We made one last stop before reaching Lake Louise Village–Herbert Lake.  I had stopped at this spot and done some quick shooting, under less than optimal conditions (off-and-on rain) on Day 4.  The conditions this time around weren’t perfect, but they were much better than those I had experienced a week earlier.  There was no sunshine given the still mostly cloudy skies, but no rain either, and very little wind.  Besides, the background peaks were nicely dressed with a coating of snow, something that hadn’t been in evidence during my previous stop.  I was quite glad to have the opportunity to have another look at the place.  On my earlier visit, I had taken the time to scout the location, and I tried to put this experience to good use.

Herbert Lake, Banff National Park, Alberta

Herbert Lake, Banff National Park, Alberta

Herbert Lake Black & White, Banff National Park, Alberta

Herbert Lake Black & White, Banff National Park, Alberta

I liked how this image set came out in both color and black and white–something that’s not ordinarily the case–so I’m presenting a paired series here.

Herbert Lake, Banff National Park, Alberta

Herbert Lake, Banff National Park, Alberta

Herbert Lake Black & White, Banff National Park, Alberta

Herbert Lake Black & White, Banff National Park, Alberta

I did play around with one lakeside location that I hadn’t really investigated during my first visit, utilizing a set of submerged rocks as a dominant foreground interest.

Herbert Lake, Banff National Park, Alberta

Herbert Lake, Banff National Park, Alberta

Herbert Lake Black & White, Banff National Park, Alberta

Herbert Lake Black & White, Banff National Park, Alberta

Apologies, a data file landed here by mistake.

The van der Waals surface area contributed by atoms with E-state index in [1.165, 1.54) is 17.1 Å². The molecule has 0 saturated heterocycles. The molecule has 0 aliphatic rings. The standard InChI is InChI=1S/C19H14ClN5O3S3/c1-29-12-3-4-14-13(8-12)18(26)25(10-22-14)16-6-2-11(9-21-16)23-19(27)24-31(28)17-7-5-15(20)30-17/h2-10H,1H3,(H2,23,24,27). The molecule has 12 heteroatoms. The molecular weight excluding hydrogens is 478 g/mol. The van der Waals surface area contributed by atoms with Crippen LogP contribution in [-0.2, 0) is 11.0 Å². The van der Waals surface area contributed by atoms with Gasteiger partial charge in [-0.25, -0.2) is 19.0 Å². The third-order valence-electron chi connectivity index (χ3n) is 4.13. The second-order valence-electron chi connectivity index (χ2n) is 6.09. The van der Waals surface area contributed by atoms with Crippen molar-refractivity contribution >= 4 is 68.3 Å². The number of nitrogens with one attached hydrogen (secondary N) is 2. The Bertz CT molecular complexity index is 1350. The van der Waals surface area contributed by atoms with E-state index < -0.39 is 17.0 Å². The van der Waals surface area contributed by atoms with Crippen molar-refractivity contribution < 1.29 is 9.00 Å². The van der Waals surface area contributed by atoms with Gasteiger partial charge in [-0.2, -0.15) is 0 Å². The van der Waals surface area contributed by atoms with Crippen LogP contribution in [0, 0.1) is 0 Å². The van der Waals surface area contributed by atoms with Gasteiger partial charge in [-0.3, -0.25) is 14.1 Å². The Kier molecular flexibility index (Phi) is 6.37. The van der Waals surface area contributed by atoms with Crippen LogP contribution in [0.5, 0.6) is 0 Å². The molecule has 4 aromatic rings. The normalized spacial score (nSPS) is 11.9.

When we were done at Herbert Lake, we drove the short distance to Lake Louise Village.  After a brief pit stop there, we moved on to Morraine Lake–a route I was quite familiar with, having made that drive three separate times by myself when I was in the area the previous week.  The Morraine Lake lot wasn’t too crowded when we arrived–it was still fairly early–and we rapidly hit the trail to Consolation Lakes.  The trail dips around the Morraine Lake escarpment, through a forested area to a valley containing the outlet stream from the lakes themselves, right to the water’s rock strewn edge.  There’s little elevation change and the route covers only about 3 1/2 miles, round trip.  We did have to deal with some snow, and occasional ice, on the trail, but with some caution applied, there were no casualties.

Most of the photo opportunities come near the end of the trail, when approaching the lakes themselves.  But in this instance, no more than a few hundred from the trailhead, we encountered a huge morraine (or rock pile), covered with snow, with some of the Ten Peaks in the background.  Royce quickly climbed up the pile and I, along with one of the other participants, followed.  We were treated to the view you see below.

Valley of the Ten Peaks Black & White, Banff National Park, Alberta

Valley of the Ten Peaks Black & White, Banff National Park, Alberta

After we descended the morraine, we resumed the hike.  The skies turned from mostly cloudy to partly cloudy as we encountered a meadow with some larch remnants on the overlooking slopes.

Open Meadow, Consolation Lakes Trail, Banff National Park, Alberta

Open Meadow, Consolation Lakes Trail, Banff National Park, Alberta

 

From this point, it wasn’t long before we reached Lower Consolation Lake.  With some rock hopping, I managed to work my way out to a spot in the outlet stream that enabled me to frame some compositions that I found pleasing.

Consolation Lakes, Banff National Park, Alberta

Consolation Lakes, Banff National Park, Alberta

Consolation Lakes, Banff National Park, Alberta

Consolation Lakes, Banff National Park, Alberta

Consolation Lakes Black & White, Banff National Park, Alberta